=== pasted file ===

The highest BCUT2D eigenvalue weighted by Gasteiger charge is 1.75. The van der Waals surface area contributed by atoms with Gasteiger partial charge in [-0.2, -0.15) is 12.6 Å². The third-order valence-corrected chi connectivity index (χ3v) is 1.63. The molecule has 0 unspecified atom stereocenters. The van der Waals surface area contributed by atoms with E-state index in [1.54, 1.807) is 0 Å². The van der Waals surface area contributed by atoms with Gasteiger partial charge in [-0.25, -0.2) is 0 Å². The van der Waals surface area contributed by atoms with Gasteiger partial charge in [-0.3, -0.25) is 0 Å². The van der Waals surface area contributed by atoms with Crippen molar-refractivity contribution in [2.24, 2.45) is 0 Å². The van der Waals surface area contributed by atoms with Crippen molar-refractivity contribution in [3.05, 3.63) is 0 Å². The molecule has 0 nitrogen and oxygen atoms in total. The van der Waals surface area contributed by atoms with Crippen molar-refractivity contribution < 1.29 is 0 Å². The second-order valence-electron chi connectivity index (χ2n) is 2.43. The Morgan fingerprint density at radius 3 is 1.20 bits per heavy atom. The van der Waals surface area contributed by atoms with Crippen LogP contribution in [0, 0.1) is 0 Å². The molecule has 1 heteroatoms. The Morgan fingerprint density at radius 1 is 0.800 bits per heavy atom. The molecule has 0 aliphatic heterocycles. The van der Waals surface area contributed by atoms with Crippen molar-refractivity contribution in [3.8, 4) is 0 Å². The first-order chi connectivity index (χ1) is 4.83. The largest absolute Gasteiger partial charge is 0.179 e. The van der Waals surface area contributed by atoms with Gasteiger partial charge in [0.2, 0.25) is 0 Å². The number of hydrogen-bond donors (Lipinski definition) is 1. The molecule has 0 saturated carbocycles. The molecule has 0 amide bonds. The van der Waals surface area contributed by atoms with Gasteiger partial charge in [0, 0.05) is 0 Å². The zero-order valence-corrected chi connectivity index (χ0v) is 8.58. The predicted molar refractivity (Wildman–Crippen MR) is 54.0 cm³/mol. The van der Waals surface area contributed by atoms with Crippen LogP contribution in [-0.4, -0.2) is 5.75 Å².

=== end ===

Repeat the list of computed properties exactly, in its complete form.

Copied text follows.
The highest BCUT2D eigenvalue weighted by Gasteiger charge is 1.75. The van der Waals surface area contributed by atoms with Gasteiger partial charge in [-0.2, -0.15) is 12.6 Å². The third-order valence-corrected chi connectivity index (χ3v) is 1.63. The molecule has 0 unspecified atom stereocenters. The van der Waals surface area contributed by atoms with E-state index in [1.54, 1.807) is 0 Å². The van der Waals surface area contributed by atoms with Gasteiger partial charge in [-0.25, -0.2) is 0 Å². The van der Waals surface area contributed by atoms with Gasteiger partial charge in [-0.3, -0.25) is 0 Å². The van der Waals surface area contributed by atoms with Crippen molar-refractivity contribution in [2.24, 2.45) is 0 Å². The van der Waals surface area contributed by atoms with Crippen molar-refractivity contribution in [3.05, 3.63) is 0 Å². The molecule has 0 nitrogen and oxygen atoms in total. The van der Waals surface area contributed by atoms with Crippen molar-refractivity contribution < 1.29 is 0 Å². The second-order valence-electron chi connectivity index (χ2n) is 2.43. The Morgan fingerprint density at radius 3 is 1.20 bits per heavy atom. The van der Waals surface area contributed by atoms with Crippen LogP contribution in [0, 0.1) is 0 Å². The molecule has 1 heteroatoms. The Morgan fingerprint density at radius 1 is 0.800 bits per heavy atom. The molecule has 0 aliphatic heterocycles. The van der Waals surface area contributed by atoms with Crippen molar-refractivity contribution in [3.8, 4) is 0 Å². The first-order chi connectivity index (χ1) is 4.83. The largest absolute Gasteiger partial charge is 0.179 e. The van der Waals surface area contributed by atoms with Gasteiger partial charge in [0.2, 0.25) is 0 Å². The number of hydrogen-bond donors (Lipinski definition) is 1. The molecule has 0 saturated carbocycles. The molecule has 0 amide bonds. The van der Waals surface area contributed by atoms with Gasteiger partial charge in [0, 0.05) is 0 Å². The zero-order valence-corrected chi connectivity index (χ0v) is 8.58. The predicted molar refractivity (Wildman–Crippen MR) is 54.0 cm³/mol. The van der Waals surface area contributed by atoms with Crippen LogP contribution in [-0.4, -0.2) is 5.75 Å².